Explanations by conservationists, a city councillor and a scientist at a meeting Wednesday night were not enough to assuage the fears of some 100 Navan residents about a $300,000 wetland project.
It's being proposed as a "community enhancement" and has already been given the green light by Ottawa city council, but Coun. Stephen Blais will make a final decision after parsing through feedback on whether to continue the project.
In an interview at the Navan Memorial Arena, where the meeting was held, Blais said the project could be in jeopardy if it causes too much division in the community.
The project involves a small parcel of parkland owned by the city at 999 Smith Rd., north of the Prescott-Russell Trail Link. The South Nation Conservation Authority developed a plan to create a wetland there by building a shallow pond and a boardwalk.
The idea originated with the Navan Community Association as a way to make the land more accessible to the public while preserving it as a wetland space.
Tweaks made after initial objections
The project presented Wednesday night featured a few tweaks, which were made after Birchtree Crescent residents adjacent to the project objected when workers began assessing the land last year.
The walkway, for instance, would no longer have an entrance on Birchtree Crescent, and the space would have only a single shallow pond instead of three.
But despite the changes, most of the question period Wednesday night involved accusations of poor communication, distrust about the long-term implications of the project, and fears the site will attract predators, mosquitos and beavers.
Birchtree Crescent residents have created the Navan Landowners Committee to fight the project. They have circulated online petitions, one of which calls for the project's termination. It says they're concerned the project is the first step "in a steady 'creep' in the rezoning or re-designation" of the parkland into a provincially significant wetland.
They're concerned that would bog homeowners down in red tape, and cause "a drastic decrease in property value and restrictions to landowners' rights within the wetland areas and surrounding buffer zones."
Peter Friske, who lives on Birchtree Crescent next to a path leading down to the proposed site, said he fears a special designation will mean homeowners would have to apply for special permits and perhaps require environmental assessments in order to build on their own land.
Not everyone against project
But not everyone in the room Wednesday night was against the project.
At one point, about a quarter of the attendees stood up when Birchtree Crescent resident Daniel Charron asked those in favour to "be recognized" and not "be ashamed." Two thirds stood up when he asked to hear from those opposed.
Resident Kelly Sirvin said she's sad to see so much misinformation circulating about the project.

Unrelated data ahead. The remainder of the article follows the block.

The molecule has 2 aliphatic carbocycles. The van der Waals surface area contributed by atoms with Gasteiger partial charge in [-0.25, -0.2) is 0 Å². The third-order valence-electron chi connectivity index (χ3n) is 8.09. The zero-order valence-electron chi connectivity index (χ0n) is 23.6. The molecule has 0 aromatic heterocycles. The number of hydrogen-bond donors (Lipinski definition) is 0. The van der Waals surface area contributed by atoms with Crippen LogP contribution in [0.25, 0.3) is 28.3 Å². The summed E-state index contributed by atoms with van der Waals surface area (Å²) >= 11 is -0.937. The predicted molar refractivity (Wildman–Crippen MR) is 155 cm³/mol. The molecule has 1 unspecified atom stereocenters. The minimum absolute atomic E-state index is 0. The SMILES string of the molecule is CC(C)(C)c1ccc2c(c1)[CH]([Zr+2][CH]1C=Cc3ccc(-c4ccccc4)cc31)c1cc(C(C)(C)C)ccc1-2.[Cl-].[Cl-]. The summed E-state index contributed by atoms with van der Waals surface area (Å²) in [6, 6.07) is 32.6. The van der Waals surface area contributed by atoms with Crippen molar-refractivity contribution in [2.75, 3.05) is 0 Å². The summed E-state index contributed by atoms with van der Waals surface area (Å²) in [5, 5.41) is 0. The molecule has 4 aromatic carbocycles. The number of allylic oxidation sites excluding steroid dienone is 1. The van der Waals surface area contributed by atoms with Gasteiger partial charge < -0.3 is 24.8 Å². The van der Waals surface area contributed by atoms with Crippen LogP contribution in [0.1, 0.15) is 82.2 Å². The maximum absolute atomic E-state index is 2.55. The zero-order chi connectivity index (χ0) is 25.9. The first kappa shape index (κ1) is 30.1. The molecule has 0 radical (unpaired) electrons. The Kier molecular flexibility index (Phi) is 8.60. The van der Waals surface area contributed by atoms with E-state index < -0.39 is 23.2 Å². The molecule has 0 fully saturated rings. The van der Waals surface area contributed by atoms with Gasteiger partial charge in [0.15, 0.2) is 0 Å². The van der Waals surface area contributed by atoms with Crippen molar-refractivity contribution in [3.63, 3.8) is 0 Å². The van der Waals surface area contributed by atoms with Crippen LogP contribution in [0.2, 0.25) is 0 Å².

She almost signed the petition, she said, but decided to look into it a little deeper and found that "a lot of the claims were just false."
"I know a lot of people that are for [the project], and they are afraid to speak up," Sirvin said, adding there have been concerns about the pace of development in nearby Orléans and that the project would help ensure Navan's rural character.
"I just don't like the fact that the wrong information is snowballing and causing all this sillyness."
No rezoning from park to wetland
John Mesman, a spokesperson for the South Nation Conservation Authority, moderated much of the meeting,
He, at times with Blais and Nick Stow, a scientist and senior planner for the city, took turns attempting to allay the key fears, saying:
- There would be no rezoning of the land from a park to a provincially significant wetland.
- The land did not meet any of the criteria — including having species at risk, for example — to designate it now or in the future as a protected wetland by the city or the province.
- Studies suggest the project would likely enhance housing values rather than lower them.
- Predators would not be introduced to the land.
- There is no evidence that similar projects have created new mosquito problems.
Still, on more than one occasion, Mesman was told he wasn't trusted, Stow was told to sit down, and Blais was told he could be in trouble over the issue in the next municipal election.
Cheryle Houle, who helped create the Navan Landowners Committee to fight the project, asked Blais for a guarantee that the area will not be designated a protected wetland in the future, and that people will be compensated if it is.
"While I'm a city councillor this will not become a provincially significant wetland," Blais responded, adding that scientists, including Stow, have said it wouldn't qualify.
"I can't guarantee anything beyond that, just like I can't guarantee an asteroid is not going to hit Earth tomorrow," said Blais. "I can tell you there is no plan, I would not support it, the mayor would not support it, there's no support on council to do it, the experts and scientists wouldn't recommend it, and even if they did, the project does not meet the criteria for the province to go ahead."
'There's actually no guarantee'
But the questions and the skepticism continued throughout the meeting.
Houle said in an interview afterward that Blais can't make guarantees because he may not be around much longer:
"There's an election next year with his position. We don't know what the future is going to hold," she said. "There is actually no guarantee that this land would not be redesignated as a wetland in the future."
Regarding the tone of the meeting, Houle said she thinks it shows Blais and the South Nation Conservation Authority "that there is a large majority of people against this project."